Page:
Category: Algorithm

Machine Data Dreams @ Black & White Projects

This week, I opened a solo show called Machine Data Dreams, at Black & White Projects. This was the culmination of several months of work where I created three new series of works reflecting themes of data-mapping, machines and mortality.

The opening reception is Saturday, November 5th from 7-9pm. Full info on the event is here.

Two of the artworks are from my artist-in-residency with SETI and the third is a San Francisco Arts Commission Grant.

All of the artwork uses custom algorithms to translate datasets into physical form, which is an ongoing exploration that I’ve been focusing on in the last few years.

Each set of artwork deserves more detail but I’ll stick with a short summary of each.

Fresh from the waterjet, Strewn Fields visualizes meteorite impact data at four different locations on Earth.

water-jet-1Strewn Fields: Almahata Sitta

As an artist-in-residence with SETI, I worked with planetary scientist, Peter Jenniskens to produce these four sculptural etchings into stone.

When an asteroid enters the earths atmosphere, it does so at high velocity — approximately 30,000 km/hour. Before impact, it breaks into thousands of small fragments — meteorites which spread over areas as large as 30km. Usually the spatial debris fall into the ocean or hits at remote locations where scientists can’t collect the fragments.

And, only recently have scientists been able to use GPS technology to geolocate hundreds of meteorites, which they also weigh as they gather them. The spread patterns of data are called “Strewn Fields”.

Dr. Jenniskens is not only one of the world’s experts on meteorites but led the famous  2008 TC3 fragment recovery in Sudan of the Almahata Sitta impact.

With four datasets that he both provided and helped me decipher, I used the high-pressure waterjet machine at Autodesk’s Pier 9 Creative Workshops, where I work as an affiliate artist and also on their shop staff, to create four different sculptures.

water-jet-2Strewn Fields: Sutter’s Mill

The violence of the waterjet machine gouges the surface of each stone, mirroring the raw kinetic energy of a planetoid colliding with the surface of the Earth. My static etchings capture the act of impact, and survive as an antithetical gesture to the event itself. The actual remnants and debris — the meteorites themselves — have been collected, sold and scattered and what remains is just a dataset, which I have translated into a physical form.

A related work, Machine Data Dreams are data-etchings memorials to the camcorder, a consumer device which birthed video art by making video production accessible to artists.

pixel_visionMACHINE DATA DREAMS: PIXELVISION

This project was supported by an San Francisco Individual Arts Commission grant. I did the data-collection itself during an intense week-long residency at Signal Culture, which has many iconic and working camcorders from 1969 to the present.

sonyvideorecorderSONY VIDEORECORDER (1969)
pixelvisionPIXELVISION CAMERA (1987)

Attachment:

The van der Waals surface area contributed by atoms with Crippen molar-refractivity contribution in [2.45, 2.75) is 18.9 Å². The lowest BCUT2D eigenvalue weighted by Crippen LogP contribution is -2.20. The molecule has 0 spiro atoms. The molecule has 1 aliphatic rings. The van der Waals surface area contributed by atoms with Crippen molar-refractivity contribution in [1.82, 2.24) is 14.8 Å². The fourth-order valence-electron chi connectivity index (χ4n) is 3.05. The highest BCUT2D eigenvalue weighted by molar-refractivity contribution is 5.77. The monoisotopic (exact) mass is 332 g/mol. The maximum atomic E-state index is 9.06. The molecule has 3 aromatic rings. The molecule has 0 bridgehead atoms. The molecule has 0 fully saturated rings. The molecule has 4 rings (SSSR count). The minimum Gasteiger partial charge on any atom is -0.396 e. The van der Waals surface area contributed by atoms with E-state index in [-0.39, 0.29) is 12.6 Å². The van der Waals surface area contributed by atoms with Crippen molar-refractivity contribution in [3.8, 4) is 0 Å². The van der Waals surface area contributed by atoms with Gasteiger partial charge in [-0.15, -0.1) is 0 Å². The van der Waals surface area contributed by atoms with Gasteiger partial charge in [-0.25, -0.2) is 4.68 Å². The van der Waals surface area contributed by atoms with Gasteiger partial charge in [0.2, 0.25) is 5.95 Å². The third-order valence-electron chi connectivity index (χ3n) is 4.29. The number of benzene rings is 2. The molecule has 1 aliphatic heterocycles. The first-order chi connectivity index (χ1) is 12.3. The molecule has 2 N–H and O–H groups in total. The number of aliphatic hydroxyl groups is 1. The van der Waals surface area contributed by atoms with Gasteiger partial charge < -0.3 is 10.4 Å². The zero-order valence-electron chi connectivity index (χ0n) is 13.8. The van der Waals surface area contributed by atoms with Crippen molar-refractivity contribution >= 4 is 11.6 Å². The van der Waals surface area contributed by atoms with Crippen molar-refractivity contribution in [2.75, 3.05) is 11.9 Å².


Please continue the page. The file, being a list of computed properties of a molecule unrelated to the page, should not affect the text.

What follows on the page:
During the residency, I built a custom Arduino data-logger which captured the raw electronic video signals, bypassing any computer or digital-signal processing software.data_loggerWith custom software that I wrote, I transformed these into signals that I could then etch onto 2D surfaces.Screen Shot 2015-08-02 at 10.56.15 PM I paired each etching with its source video in the show itself.

sony_video_recorderMACHINE DATA DREAMS: PIXELVISION

Celebrity Asteroid Journeys is the last of the three artworks and is also a project of from the SETI Artist in Residency program, though is definitively more light-hearted than the Strewn Fields.

Celebrity Asteroid Journeys charts imaginary travels from one asteroid to another. There are about 700,000 known asteroids, with charted orbits. A small number of these have been named after celebrities.

Working with asteroid orbital data from JPL and estimated spaceship velocities, I charted 5 journeys between different sets of asteroids.

My software code ran calculations over 2 centuries (2100 – 2300) to figure out the the best path between four celebrities. I then transposed the 3D data into 2D space to make silkscreens with the dates of each stop.

20161025_165421_webCELEBRITY ASTEROID JOURNEY: MAKE BELIEVE LAND MASHUP

This was my first silkscreened artwork, which was a messy antidote to the precise cutting of the machine tools at Autodesk.

All of these artworks depict the ephemeral nature of the physical body in one form or another. Machine Data Dreams is a clear memorial itself, a physical artifact of the cameras that once were cutting-edge technology.

With Celebrity Asteroid Journeys, the timescale is unreachable. None of us will ever visit these asteroids. And the named asteroids are memorials themselves to celebrities (stars) that are now dead or soon, in the relative sense of the word, will be no longer with us.

Finally, Strewn Fields captures a the potential for an apocalyptic event from above. Although these asteroids are merely minor impacts, it is nevertheless the reality that an extinction-level event could wipe out human species with a large rock from space. This ominous threat of death reminds us that our own species is just a blip in Earth’s history of life.